Friday, January 11, 2013

The Embroidery Work of Hans Christiansen

Illustration: Hans Christiansen. Applique and embroidery design, c1900.

Embroidery has its traditions and it has its innovators, it also has those who straddle both camps, extending the discipline through its traditions. During the period that spans the last few years of the nineteenth century and the first few years of the twentieth, a whole range of artists and designers produced embroidery work. A number of individuals saw opportunity in whatever discipline they found themselves in, to stretch the parameters of that discipline, adding a new distinctiveness of creativity in which to build upon. One of these designers was Hans Christiansen.

Christiansen might not be as well known today as some names from the period that saw the turn of the nineteenth century into the twentieth. However, he was instrumental in publicising, through his work, the ideas of new art and design, particularly through the Jugendstil movement, which although often seen merely as the German version of the French Art Nouveau movement, was different in some fundamental ways, particularly in its visual effect and also that of its reasoning. Jugendstil was very much a continuation, at least in part, of the idealism of the original English Arts and Crafts movement, and then that of the German.

 Illustration: Hans Christiansen. Applique and embroidery design, c1900.

The German Arts and Crafts movement differed somewhat from that of the English. The German form was very much concerned with the idea of reform in both presentation and production. While the English favoured hand production, the German, although valuing hand production in its own right, realised that the momentum of the Arts and Crafts movement would be better placed on reform, and therefore to focus itself on raising the standards within production in general, whether hand of machine. 

Although an anathema to many English Arts and Crafts practitioners, the German interpretation worked efficiently and effectively, producing manufactured goods that concentrated on performance, ergonomics and customer satisfaction. The ideal of reform was also to be more evidently found in the visual effects of production, where tradition, so much a part of the English system, was only a part of the vocabulary of design, not its main instigator. Tradition within a discipline was seen by many in the German design world as the framework of a discipline. Within the framework, interpretation was deemed to be flexible.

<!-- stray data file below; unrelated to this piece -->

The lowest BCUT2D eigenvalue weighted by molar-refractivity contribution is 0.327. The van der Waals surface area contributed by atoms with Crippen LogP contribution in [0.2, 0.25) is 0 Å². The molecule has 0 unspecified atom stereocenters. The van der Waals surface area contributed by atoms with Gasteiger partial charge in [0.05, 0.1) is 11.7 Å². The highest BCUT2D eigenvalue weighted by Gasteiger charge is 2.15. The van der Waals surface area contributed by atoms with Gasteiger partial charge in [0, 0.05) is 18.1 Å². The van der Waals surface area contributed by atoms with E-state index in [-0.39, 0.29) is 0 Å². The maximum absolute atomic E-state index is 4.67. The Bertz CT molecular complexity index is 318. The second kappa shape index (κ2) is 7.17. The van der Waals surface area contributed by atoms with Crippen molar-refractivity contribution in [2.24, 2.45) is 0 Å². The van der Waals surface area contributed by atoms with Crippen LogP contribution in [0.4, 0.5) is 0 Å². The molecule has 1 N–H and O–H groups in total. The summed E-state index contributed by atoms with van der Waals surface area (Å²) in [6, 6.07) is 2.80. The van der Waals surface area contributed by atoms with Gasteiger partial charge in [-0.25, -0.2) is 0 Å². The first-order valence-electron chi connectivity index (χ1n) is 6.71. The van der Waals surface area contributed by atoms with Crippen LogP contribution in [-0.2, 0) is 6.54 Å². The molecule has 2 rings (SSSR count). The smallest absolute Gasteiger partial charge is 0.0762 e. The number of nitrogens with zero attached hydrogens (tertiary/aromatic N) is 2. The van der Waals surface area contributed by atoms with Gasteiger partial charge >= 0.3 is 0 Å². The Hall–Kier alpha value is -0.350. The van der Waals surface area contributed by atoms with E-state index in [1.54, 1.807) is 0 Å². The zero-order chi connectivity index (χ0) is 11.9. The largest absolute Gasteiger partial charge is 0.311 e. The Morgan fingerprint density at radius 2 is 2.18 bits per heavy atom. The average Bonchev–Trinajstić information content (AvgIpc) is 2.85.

Illustration: Hans Christiansen. Applique and embroidery design, c1900.

The examples of Christiansen's embroidery work shown in this article, all produced in around 1900; clearly show a disregard for any form of historical dominance. There is little to identify with any previous design era, as opposed to the English decorative world with its unrelenting and near constant reference to the past. Christiansen's work was deliberately and specifically non-historical. Part of his remit as a designer was to create a bold, contemporary look that that was detached, as much as possible, from tradition and history. Although, no one can truly work within a vacuum and all designers derive at least a percentage of their inspiration from the past, this particular era in Germany saw a bold attempt to break out of the habits formed in Europe where the overlayering of design styles had led to pastiche and formula rather than individuality and creativity.

Although, because Christiansen spent a number of years in Paris, he is often thought of as a German designer that was perhaps more influenced by the French understanding of Art Nouveau, than that of the German interpretation through the Jugendstil, it would be a mistake to think of him as approaching contemporary design and decoration purely through the eyes of a Frenchman. Christiansen made a specific and individual contribution to the German decorative arts that added to the feel and look of contemporary German design, one that was increasingly admired throughout Europe as the twentieth century progressed from the initial first few years.

Illustration: Hans Christiansen. Various embroidery designs, c1901.

Christiansen worked in many disciplines from graphics, through textiles, to wallpaper, stained glass, ceramics and decorative wall and ceiling painting. Through his wide-scaling range of creativity, he always made it a proviso to work in a clear, focused contemporary style, attempting to move the different disciplines away from a reliance on the past. In this respect he was largely successful and, although as I said earlier, perhaps not the best known designer of his period, he was an individual that moved the ideal of reform of creativity within the design disciplines, into a reality rather than a theory, and at the end of the day the practical result surely matters more than the theory.



Further reading links:

5 comments:

pansypoo said...

very nice.

FOLKWAYS NOTEBOOK said...

Your blog is astounding! -- barbara

Maria De Pascale said...

thanks for bringing to our attention a not so well-known embroiderer with this post while cramming a lot of information and balanced judgement at the same time

John hopper said...

Thanks so much for the comments. It's good to know that the articles are appreciated.

Embroidery designs said...

impressive work!